# Math Help - Minimum Length

1. ## Minimum Length

The wall of a building is to be braced by a beam that must pass over a parallel fence 5 feet high and 4 feet from the building. Find the length of the shortest beam that can be used.

I got an answer of 10.91 feet for the beam, and was wondering if this is correct, number seems a bit odd (though looking into the back of my book that seems common on these problems..) sadly, this is an even problem, and i did alot of work wanna know if i got it right.

2. Originally Posted by Lammalord
The wall of a building is to be braced by a beam that must pass over a parallel fence 5 feet high and 4 feet from the building. Find the length of the shortest beam that can be used.

I got an answer of 10.91 feet for the beam, and was wondering if this is correct, number seems a bit odd (though looking into the back of my book that seems common on these problems..) sadly, this is an even problem, and i did alot of work wanna know if i got it right.
Hello,

let l be the length of the beam and x the distance from the fence to the foot of the beam (see attachment)
To calculate l² use Pythagorean theorem:

$l^2 = (x+4)^2+(5+\frac{20}{x})^2$ . Expand the brackets:

$l^2=x^2+8x+16+25+\frac{200}{x} + \frac{400}{x^2}$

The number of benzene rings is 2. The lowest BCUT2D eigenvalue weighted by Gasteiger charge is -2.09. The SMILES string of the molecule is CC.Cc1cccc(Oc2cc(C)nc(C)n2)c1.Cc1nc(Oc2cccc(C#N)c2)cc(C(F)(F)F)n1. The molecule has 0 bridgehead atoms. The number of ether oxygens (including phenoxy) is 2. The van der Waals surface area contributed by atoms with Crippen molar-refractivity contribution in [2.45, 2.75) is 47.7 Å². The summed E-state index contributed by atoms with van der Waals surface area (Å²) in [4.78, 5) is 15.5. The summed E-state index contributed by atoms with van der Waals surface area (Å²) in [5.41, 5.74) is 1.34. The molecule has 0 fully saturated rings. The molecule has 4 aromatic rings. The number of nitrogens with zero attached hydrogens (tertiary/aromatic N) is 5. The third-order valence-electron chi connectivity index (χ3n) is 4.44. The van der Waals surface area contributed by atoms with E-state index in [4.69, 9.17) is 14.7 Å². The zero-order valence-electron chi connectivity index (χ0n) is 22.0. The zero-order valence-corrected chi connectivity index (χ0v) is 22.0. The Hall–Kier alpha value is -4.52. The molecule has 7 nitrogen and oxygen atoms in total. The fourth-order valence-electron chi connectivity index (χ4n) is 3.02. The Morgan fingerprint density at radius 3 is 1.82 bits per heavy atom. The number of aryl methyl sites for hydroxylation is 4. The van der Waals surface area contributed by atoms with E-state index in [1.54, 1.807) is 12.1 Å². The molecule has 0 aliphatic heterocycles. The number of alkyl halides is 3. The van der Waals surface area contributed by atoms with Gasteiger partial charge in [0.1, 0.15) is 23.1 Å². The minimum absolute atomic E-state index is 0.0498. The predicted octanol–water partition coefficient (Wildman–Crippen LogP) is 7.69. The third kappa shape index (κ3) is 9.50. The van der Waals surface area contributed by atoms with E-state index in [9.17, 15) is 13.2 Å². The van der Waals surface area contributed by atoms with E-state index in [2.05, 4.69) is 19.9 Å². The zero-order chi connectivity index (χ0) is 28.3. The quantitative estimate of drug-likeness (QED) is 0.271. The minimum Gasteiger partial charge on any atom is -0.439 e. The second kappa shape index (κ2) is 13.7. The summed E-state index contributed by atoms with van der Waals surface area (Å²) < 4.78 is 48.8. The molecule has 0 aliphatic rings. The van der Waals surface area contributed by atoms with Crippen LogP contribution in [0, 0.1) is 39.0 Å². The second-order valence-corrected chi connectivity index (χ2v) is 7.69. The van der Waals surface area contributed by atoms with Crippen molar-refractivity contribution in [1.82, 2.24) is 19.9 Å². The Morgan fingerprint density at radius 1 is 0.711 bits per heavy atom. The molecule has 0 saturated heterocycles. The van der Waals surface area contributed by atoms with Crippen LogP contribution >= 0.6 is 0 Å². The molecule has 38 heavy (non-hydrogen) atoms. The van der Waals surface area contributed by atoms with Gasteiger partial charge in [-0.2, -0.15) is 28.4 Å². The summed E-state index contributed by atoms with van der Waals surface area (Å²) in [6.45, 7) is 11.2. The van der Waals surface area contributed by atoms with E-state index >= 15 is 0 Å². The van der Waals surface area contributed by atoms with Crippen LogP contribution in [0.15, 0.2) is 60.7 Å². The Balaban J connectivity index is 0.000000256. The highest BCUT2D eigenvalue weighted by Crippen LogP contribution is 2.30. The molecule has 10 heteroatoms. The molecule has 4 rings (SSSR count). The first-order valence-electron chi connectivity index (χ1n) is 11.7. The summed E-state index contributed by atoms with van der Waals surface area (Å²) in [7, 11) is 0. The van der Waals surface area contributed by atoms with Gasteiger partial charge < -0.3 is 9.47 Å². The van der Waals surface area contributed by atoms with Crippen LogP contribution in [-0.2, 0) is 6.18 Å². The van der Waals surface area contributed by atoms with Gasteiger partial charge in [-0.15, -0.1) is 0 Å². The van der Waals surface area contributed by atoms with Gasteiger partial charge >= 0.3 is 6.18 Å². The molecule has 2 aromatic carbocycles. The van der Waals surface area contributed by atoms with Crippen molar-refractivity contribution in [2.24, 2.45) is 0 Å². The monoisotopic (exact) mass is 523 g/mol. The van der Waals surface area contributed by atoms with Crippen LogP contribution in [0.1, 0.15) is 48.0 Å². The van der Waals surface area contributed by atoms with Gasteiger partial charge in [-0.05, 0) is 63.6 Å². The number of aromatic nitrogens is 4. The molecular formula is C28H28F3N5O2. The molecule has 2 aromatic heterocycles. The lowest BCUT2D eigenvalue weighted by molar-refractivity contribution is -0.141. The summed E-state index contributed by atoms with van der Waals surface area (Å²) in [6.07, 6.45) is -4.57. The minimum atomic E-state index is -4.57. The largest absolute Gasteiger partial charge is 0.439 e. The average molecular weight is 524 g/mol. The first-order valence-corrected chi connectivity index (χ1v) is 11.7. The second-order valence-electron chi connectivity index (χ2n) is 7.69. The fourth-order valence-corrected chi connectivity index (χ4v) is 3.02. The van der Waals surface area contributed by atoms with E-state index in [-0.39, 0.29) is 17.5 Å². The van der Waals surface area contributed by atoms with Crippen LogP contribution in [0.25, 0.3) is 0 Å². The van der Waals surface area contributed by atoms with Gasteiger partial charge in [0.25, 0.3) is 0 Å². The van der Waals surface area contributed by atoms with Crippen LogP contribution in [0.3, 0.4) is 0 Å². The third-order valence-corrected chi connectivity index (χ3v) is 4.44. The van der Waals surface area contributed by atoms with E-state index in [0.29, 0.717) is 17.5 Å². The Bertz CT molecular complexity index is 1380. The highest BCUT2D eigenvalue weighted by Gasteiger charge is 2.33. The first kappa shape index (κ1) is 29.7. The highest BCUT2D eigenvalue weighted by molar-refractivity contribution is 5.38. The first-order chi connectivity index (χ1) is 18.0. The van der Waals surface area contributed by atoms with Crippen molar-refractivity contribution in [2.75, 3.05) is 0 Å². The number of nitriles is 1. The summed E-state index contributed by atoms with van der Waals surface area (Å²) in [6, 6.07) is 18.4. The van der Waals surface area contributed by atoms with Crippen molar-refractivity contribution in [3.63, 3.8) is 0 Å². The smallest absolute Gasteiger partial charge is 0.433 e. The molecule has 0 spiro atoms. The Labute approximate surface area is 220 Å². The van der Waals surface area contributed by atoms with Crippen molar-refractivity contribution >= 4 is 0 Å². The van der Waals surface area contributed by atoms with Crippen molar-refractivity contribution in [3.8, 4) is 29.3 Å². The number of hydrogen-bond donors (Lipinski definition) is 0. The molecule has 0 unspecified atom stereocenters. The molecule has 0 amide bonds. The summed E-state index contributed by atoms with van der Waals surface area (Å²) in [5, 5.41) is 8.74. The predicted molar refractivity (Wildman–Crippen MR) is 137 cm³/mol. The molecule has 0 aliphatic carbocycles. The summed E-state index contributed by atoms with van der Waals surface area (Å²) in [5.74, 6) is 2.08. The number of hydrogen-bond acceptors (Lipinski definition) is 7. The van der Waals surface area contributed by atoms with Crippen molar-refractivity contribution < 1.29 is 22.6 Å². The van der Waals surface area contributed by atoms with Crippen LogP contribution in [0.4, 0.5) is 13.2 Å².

l get an extreme value if (l²)' = 0

$(l^2)'=2x+8-\frac{200}{x^2} - \frac{800}{x^3}$ . Now solve (l²)' = 0

$2x+8-\frac{200}{x^2} - \frac{800}{x^3}=0~\implies~$ $2x^4+8x^3-200x-800=0~\implies~ 2x^3(x+4)-200(x+4)=0$

$(2x^3-200)(x+4)=0~\iff~x=-4~\vee~x=\sqrt[3]{100}\approx 4.6416$ . Plug in the positive value into the equation for l² and calculate afterwards the square root:

$l^2\approx 161.3321~\implies~l \approx 12.7$

3. oh wow, i finally ended up getting that answer later the next day when i relized a simple mistake, you cant take $x^2+(\frac{5x}{x-4})^2=c^2$ take the square root of it all then, and just remove the squares.. but the way you did it is alot better.. cause im pretty sure trying to take the dervivitive of $\sqrt{x^2+(\frac{5x}{x-4})^2}$ then having to set it to 0 and solve for X isnt easy/fun... a bad move to use the Pythagorean theorem as the primary equation and the simular triangle theorem as the secondary (to you pic) make the bottom be X for the large triangle, and X-4 as the small one so $\frac{x}{x-4} = \frac{y}{5}$ -solve for y and substitute when $x^2+y^2=c^2$ where y = how far the ladder is up the wall and c = the ladder and x = distance from the bottem of the wall